So, yeah, I remembered a few things. One happened early in the film, Jack famously standing at the ship's bow and shouting "I'm the king of the world!", which everyone remembers. But what I didn't remember was that he did this while still hanging out with Fabrizio, before meeting Rose. If you'd asked me before I rewatched the movie, I wouldn't have remembered that Fabrizio even existed, and would have assumed Rose was present. And I remembered the sketch and the automobile and later Rose lying on some flotsam while Jack hangs off the edge of it. And I remembered what becomes of the Heart of the Ocean, at the end of the movie. That's about it. But I'm really glad to have seen the whole movie again, so I can remember more details, and realize just how amazing it all is. The story itself, the acting, the production values, the drama, the humor, everything. It's awesome.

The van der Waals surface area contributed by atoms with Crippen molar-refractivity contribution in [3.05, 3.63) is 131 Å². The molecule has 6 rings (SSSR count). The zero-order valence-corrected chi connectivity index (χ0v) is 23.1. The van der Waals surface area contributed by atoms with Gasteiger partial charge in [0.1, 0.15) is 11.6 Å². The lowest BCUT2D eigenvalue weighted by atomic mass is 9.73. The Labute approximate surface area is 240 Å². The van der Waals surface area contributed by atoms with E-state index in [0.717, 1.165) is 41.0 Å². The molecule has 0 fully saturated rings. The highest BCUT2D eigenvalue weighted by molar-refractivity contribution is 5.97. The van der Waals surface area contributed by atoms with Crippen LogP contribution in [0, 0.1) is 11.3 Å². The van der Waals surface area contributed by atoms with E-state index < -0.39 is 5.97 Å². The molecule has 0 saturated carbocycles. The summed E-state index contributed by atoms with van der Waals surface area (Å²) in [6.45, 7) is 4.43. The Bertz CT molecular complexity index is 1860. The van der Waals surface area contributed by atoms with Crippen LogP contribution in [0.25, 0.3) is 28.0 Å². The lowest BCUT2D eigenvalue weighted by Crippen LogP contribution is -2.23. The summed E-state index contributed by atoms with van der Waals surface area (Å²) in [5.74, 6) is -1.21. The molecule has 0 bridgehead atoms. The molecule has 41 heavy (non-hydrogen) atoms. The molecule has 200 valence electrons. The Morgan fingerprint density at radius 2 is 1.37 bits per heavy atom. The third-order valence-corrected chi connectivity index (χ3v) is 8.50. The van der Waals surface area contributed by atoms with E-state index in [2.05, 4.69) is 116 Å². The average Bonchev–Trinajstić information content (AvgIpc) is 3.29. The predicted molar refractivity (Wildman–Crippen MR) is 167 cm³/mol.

Oh also, I wanted to say that while watching the movie (or actually while taking a short break) I thought to myself of Old Rose, "she's a pistol." And a bit later when I got back to the movie, Molly Brown said of Young Rose, "She's a pistol." I rather doubt this was some 20-year-old buried memory on my part. Just an amusing coincidence. But it's true, though. Rose really is an awesome character, and I'm tempted to include her on my badass women page. Not as a fighter, but just as a badass human being. But I guess I won't. At least I had to mention I considered it. (Also, the funniest thing in the movie happens early on, when Old Rose has a line that exactly mirrors an earlier line by Brock.)

ETA: In early 2018, I read an article called The Much Better Movie Hiding in 'Titanic'. I'm not sure whether I'd necessarily call it a better movie (though it very well could be), but I definitely think it's an intriguing take on the movie.